I entirely echo what the noble Baroness said. We on these Benches have put our names to the amendment because we believe that, as the foundation hospitals are currently written into the Bill, this issue will be one of the real problems facing them. We are concerned about its impact on the remainder of the NHS and this "beggar my neighbour" approach could have a widespread effect.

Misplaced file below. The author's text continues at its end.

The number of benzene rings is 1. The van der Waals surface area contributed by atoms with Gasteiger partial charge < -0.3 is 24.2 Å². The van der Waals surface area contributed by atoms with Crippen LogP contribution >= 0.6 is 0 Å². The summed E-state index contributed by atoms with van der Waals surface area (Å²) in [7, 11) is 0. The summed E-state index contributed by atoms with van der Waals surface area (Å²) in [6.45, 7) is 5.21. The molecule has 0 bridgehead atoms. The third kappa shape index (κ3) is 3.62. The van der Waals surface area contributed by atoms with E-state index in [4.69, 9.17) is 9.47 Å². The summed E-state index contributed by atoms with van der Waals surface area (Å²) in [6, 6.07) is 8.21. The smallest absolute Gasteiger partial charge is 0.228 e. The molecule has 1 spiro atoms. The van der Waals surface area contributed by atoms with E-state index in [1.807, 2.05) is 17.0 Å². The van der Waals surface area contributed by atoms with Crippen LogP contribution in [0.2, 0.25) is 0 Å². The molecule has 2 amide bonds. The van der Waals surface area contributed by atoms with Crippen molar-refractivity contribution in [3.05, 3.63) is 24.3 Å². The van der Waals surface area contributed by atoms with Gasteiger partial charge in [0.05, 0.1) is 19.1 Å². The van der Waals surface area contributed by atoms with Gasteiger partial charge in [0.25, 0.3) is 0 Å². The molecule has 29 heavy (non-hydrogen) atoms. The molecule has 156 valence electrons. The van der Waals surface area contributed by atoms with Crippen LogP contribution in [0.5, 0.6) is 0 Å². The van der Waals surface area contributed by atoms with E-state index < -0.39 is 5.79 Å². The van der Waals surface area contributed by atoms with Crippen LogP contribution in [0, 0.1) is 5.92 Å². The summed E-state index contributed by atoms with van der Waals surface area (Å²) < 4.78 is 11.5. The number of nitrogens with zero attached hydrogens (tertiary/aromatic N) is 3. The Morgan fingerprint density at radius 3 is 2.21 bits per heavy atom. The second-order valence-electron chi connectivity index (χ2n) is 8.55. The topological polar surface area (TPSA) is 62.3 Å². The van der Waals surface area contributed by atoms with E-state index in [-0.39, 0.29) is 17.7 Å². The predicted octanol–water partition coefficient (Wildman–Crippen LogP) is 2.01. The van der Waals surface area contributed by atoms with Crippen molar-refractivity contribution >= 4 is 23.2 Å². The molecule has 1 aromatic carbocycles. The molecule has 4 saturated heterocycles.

As the noble Baroness said, the problem arises from the unwillingness of the Treasury genuinely to allow foundation hospitals a degree of freedom over their capital borrowing. In this context, capital is of course of huge importance in terms of development of services. I believe that this will be one of the major stumbling blocks in future, both in the way in which non-foundation trusts view foundation trusts and the way in which foundation trusts will be able to develop their own services when they are constrained in this way. There is no reason why they should be because whether foundation trusts will be able to borrow will depend on whether lenders believe they are a good risk. That is the crux of the matter. This set of provisions does not take enough account of that. They are hedged around with all kinds of artificial restrictions.